The project-based improvement process consists of seven elements. It involves the customer and equipment supplier in a collaborative effort to improve performance for a defined time interval. This process methodology is applied to equipment of strategic importance by incorporating the principles of Leadership, Teams, Project Management, and Six Sigma into a framework using the metric of Overall Equipment Effectiveness to create an implementation plan and execution that achieves double digit percentage improvements. This process works best in an environment of supportive leadership, effective teams, good work place organization, and on-going improvement activities.
The process focuses on four equipment improvement aspects:
Availability: Reduce Breakdowns, Changeover, Adjustments
Performance: Speed, Reduce Idle Time & Minor Stoppages
Quality: Defect Reduction, Functionality, Minimize Rework
Upgrades: Performance, Start-up Impact, Reliability
The process begins with an assessment of the opportunity for improvement based on engineered capacity and current state followed by an evaluation of the manufacturing environment. Successful completion of the assessments and contract agreement begins the process. It is executed as a project over approximately 6 to 9 months involving Leadership, Measurement, and Improvement teams according to the process description.
A Leadership Team drives the overall process, a Measurement Team gathers data and performs analysis, and multiple short-term Teams identify and make improvements. The Organization matrix lists typical team participants and responsibilities. The individual goal-specific Improvement Teams are the core elements of the process. The Improvement Teams provide a high degree of flexibility to allow process tailoring to fit the needs of any situation in terms of resources, equipment accessibility, and urgency. The Leadership Team makes decisions on priority, resources, equipment access, improvement team authority etc. required to facilitate the teams. The Improvement Teams are manned for a specific goal and given two separate event time slots to execute their assignments divided by time to complete required team homework.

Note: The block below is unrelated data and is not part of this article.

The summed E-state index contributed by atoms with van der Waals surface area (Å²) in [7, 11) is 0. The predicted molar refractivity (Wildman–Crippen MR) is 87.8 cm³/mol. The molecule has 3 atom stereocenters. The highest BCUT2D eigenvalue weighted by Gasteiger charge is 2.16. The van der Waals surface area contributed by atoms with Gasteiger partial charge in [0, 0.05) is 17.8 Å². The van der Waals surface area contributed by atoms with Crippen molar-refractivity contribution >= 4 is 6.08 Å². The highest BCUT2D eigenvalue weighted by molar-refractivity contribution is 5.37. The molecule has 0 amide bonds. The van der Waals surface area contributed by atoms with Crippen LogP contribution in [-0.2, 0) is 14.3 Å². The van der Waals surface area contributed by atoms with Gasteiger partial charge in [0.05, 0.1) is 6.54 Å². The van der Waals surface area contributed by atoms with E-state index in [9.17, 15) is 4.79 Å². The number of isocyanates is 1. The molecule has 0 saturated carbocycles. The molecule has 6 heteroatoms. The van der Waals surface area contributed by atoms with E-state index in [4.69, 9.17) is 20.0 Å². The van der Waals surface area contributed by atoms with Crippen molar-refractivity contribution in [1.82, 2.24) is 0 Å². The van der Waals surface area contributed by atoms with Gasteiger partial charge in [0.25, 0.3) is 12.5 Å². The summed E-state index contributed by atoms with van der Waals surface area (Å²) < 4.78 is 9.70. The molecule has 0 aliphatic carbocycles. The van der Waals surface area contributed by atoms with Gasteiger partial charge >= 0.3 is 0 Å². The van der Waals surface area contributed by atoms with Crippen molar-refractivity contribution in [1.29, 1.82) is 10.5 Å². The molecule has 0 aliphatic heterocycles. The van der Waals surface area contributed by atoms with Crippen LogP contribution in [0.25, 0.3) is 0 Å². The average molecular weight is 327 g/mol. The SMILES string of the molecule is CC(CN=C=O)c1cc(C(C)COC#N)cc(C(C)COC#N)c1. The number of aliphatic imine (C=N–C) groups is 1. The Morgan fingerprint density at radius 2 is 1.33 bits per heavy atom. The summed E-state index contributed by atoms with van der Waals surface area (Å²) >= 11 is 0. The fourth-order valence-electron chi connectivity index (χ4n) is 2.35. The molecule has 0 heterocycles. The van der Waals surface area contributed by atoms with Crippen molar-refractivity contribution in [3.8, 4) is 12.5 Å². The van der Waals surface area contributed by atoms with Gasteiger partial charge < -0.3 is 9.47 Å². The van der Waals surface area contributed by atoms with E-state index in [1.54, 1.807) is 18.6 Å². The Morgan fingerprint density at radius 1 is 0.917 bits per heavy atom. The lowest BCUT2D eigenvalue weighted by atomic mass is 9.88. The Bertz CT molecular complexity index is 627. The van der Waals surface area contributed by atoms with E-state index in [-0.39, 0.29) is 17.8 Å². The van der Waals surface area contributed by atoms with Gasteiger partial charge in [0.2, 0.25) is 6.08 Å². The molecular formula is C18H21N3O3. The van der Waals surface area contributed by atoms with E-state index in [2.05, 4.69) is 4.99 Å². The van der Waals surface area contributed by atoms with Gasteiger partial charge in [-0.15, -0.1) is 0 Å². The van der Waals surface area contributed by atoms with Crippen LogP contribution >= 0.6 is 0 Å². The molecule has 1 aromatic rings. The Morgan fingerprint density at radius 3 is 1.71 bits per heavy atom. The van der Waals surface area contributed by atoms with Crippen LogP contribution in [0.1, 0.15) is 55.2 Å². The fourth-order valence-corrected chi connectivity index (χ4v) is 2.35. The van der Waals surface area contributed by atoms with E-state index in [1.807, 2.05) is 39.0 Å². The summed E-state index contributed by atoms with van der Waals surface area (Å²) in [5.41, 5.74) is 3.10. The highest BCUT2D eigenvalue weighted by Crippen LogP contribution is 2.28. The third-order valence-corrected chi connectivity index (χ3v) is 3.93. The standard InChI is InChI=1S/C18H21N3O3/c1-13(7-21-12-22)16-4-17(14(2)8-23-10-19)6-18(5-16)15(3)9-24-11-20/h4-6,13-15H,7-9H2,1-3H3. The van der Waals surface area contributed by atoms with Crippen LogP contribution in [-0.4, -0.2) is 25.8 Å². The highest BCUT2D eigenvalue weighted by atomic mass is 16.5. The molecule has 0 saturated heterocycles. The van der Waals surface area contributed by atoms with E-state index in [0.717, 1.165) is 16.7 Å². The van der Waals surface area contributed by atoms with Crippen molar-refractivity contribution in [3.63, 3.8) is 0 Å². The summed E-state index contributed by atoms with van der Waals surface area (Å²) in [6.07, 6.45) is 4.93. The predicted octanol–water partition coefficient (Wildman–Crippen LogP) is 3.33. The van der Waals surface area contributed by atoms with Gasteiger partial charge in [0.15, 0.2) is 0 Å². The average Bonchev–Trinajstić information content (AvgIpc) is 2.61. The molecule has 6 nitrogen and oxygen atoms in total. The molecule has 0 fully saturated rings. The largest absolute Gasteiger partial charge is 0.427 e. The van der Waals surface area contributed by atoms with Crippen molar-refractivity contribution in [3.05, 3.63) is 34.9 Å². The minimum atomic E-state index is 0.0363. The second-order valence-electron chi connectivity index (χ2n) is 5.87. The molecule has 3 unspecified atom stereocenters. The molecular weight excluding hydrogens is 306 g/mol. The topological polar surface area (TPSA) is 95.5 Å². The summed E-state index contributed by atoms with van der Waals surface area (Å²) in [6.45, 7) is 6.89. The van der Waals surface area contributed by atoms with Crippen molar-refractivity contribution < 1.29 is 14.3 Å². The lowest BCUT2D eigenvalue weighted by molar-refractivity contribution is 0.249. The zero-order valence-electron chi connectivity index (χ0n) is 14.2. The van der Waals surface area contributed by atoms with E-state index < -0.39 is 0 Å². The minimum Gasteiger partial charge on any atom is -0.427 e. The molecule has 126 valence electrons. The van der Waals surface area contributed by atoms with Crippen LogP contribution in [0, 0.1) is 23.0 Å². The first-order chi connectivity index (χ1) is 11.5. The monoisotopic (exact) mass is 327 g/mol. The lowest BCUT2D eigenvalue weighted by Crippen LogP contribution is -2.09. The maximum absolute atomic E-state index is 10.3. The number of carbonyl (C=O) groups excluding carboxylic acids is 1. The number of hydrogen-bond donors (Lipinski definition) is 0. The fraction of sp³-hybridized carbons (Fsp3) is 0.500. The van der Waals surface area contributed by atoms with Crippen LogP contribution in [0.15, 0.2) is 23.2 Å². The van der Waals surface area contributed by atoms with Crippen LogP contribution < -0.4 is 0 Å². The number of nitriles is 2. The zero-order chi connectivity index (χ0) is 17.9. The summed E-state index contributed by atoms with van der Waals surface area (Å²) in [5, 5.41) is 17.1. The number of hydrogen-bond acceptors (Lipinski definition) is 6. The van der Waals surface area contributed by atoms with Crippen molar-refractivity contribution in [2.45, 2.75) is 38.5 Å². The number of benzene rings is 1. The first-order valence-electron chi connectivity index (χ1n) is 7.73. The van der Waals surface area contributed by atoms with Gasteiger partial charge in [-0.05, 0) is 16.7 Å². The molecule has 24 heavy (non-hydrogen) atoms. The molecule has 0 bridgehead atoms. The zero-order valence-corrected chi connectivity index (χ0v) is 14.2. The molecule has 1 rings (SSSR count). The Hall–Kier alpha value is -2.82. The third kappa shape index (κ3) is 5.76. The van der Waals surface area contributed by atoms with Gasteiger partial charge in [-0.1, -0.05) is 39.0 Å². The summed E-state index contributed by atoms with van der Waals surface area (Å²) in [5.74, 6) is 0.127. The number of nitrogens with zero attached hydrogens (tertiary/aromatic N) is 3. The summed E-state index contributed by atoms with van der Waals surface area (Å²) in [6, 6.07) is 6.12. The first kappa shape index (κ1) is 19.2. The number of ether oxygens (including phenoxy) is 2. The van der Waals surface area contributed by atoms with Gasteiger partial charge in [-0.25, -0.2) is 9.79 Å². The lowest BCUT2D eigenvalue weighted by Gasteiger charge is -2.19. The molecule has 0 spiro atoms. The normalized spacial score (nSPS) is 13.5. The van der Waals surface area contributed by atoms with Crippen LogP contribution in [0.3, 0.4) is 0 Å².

The Improvement Process provides a structured approach to dramatically increase the results of any manufacturing process. The initial assessment ensures all parties that the opportunity for improvement is sufficient to warrant the effort and the manufacturing environment can effectively integrate the Process. The benefits yield an enhanced improvement process that delivers double digit improvements in overall equipment effectiveness within a short time frame at minimum expense. A more in-depth description of the process applied to a case study of a blanking operation is available in Chapters 8, 9, and 10 of the book titled